For decades, Leonard Klehr ’72 and Susan Kline Klehr ’73 have supported students at their alma mater through their volunteer service and generous philanthropy. Recently, they increased their already considerable financial support with a $1 million gift for financial aid.
Leadership contributors to the Klehr Center for Jewish Life and drivers of fundraising for the Philadelphia Alumni Writers House, the Klehrs have focused their efforts on creating resources that have growing impact over many years. They established the Klehr Family Endowed Scholarship in 2002. Their latest gift augments the Klehr Scholarship significantly, and like much of their support, this contribution will have meaning in the near and long terms. It offers great opportunities for study and growth to F&M students now—and will materially change many individual lives over coming decades. More broadly, it serves as a symbol of the Klehrs’ gratitude for and belief in F&M’s model of liberal arts education.
“I was fortunate enough to attend F&M on a full scholarship, as did my older brother,” Lenny said. “That was the only way we could have received a private-college education. My parents were working-class immigrants and could not afford the cost. I benefited from someone else’s generosity and it’s very rewarding for me that we can give that opportunity to future students of the College. It’s also true that Franklin & Marshall has a long history of producing tremendous graduates—people who make a difference in their professions and communities. Our gift is not just for students’ benefit, but also for everyone those students affect and influence over decades.”
“We truly believe in F&M’s cause, so it’s more than a gift to us,” Susan added. “We know from personal experience that financial aid works. The College has set up such a great support system for students. Under President Porterfield’s leadership, there is a network of high schools and guidance organizations that direct talented, but underserved students to Franklin & Marshall. When they get here, they benefit from a comprehensive advisory system—their academic advisers, the dons and deans in the College Houses, professionals measuring and improving academic outcomes, the staff in the Office of Student and Post-Graduate Development, in addition to outstanding and committed faculty. In my service on the Board of Trustees, I get to see the excellent results. This gift makes that kind of access and support available for more students.”
“Susan and Lenny Klehr have done so much for Franklin & Marshall,” College President Daniel R. Porterfield said. “Our community is stronger because of this dedicated alumni couple’s support, expressed through their time, knowledge, energy and philanthropy. This latest gift by the Klehrs bolsters F&M’s mission to recruit, support, educate and launch into success bright, high-achieving students from all backgrounds. It will create opportunities for many students for generations to come and it deepens the Klehrs’ legacy at the College.”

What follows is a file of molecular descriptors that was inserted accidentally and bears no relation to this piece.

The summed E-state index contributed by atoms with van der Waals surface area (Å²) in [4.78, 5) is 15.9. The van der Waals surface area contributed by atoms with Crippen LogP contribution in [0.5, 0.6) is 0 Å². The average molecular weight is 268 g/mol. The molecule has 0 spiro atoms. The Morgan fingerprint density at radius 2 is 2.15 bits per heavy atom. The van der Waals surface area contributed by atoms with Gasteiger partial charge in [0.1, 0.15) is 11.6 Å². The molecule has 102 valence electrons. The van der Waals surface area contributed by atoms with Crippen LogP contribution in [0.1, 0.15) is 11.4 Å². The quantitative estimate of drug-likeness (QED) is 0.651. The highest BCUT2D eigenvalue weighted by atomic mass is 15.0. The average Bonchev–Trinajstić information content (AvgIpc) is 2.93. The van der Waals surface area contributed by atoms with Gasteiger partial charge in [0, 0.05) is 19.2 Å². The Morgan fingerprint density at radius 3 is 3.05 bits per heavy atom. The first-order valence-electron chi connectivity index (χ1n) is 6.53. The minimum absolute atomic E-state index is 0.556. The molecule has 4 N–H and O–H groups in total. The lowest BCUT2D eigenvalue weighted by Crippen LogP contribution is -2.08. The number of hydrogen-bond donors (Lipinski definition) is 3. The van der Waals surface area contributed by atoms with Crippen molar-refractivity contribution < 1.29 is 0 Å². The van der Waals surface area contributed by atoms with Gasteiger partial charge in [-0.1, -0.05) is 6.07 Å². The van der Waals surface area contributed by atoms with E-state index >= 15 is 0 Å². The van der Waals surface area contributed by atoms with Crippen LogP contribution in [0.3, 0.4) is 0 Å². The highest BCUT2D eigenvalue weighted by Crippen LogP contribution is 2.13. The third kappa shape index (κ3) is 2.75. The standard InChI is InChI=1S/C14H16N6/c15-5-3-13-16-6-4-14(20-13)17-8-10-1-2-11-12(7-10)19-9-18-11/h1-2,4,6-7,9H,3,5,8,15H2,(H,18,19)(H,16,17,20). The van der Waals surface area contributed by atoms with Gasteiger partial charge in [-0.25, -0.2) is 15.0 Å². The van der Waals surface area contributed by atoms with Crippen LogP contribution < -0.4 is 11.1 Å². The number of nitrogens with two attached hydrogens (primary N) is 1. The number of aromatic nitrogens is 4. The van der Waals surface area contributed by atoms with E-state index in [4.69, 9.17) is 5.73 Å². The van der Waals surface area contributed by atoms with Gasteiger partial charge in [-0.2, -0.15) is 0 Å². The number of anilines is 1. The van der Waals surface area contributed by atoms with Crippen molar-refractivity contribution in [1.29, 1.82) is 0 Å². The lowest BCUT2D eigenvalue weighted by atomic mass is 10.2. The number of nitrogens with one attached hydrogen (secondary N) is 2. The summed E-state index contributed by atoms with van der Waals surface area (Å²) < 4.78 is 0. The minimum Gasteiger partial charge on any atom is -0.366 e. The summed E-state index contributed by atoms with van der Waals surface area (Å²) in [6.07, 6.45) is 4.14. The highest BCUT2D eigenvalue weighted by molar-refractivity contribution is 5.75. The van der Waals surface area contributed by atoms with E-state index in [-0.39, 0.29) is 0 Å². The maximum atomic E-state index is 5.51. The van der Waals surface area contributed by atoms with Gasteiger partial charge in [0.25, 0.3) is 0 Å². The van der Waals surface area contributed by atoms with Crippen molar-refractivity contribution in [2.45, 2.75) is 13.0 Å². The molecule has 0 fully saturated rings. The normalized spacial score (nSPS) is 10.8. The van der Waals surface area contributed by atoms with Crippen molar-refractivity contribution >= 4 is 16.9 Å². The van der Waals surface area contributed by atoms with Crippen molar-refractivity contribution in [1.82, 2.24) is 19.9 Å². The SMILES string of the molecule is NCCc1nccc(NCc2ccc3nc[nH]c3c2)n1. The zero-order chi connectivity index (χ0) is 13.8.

Susan noted that belief in the power and value of an F&M education was one reason she and Lenny originally established the scholarship. “There are young people out there who deserve a better chance than they’re getting,” she said. “We have met many successful F&M students who originally wouldn’t have considered a private liberal arts college. Our conversations helped us realize that access is only the beginning of that path to achieving success; the support systems have to be in place to help these students in that process.”
Indeed, the Klehrs’ philanthropy has often centered on forming not only those support systems, but also a community that embodies them. Their efforts to build the Philadelphia Alumni Writers House and the Klehr Center for Jewish Life resulted in the creation of places that transcend the traditional college experience.
The Klehr Center serves a key role in strengthening Jewish life on campus and in increasing all students’ appreciation of Judaism. Susan said, “Many students who aren’t Jewish come to the Klehr Center for dinners or book discussions or just hanging out,” she said. “It’s a warm, welcoming space…It’s something that makes the College a special place.”
Susan, who holds several volunteer leadership positions with Philadelphia nonprofits, is a member of the first class of female graduates at F&M and majored in art and art history. She is in her 20th year on F&M’s Board of Trustees, where she is a vice chair. She has served on the Council for Women and earned the College’s Alumni Award last year. For the last 10 years, Lenny, a government major, has been vice chairman of the real estate investment firm, Lubert-Adler. Prior to that, he was the founding partner of the Philadelphia law firm, Klehr, Harrison, Harvey, Branzburg. Lenny was the first chair of the College’s Leadership Council and serves on the Klehr Center for Jewish Life Board of Directors.
The Klehrs, parents of three sons, including Samuel ’12, met while F&M students. Susan recalls their first date seeing Dustin Hoffman in the movie, “Little Big Man.” Both described their College experience as providing a “better sense of self.”
“I engaged with new ideas and met people with different backgrounds from across the country and around the world,” Lenny said. “I never even flew on an airplane until I was 19, but by the time I graduated, my world view had expanded tremendously.”
Susan described herself as “very shy” when she came to F&M. “I learned a lot about myself here. My education showed me what was possible, what my capabilities were. I continue using that education to inform my point of view, even today.”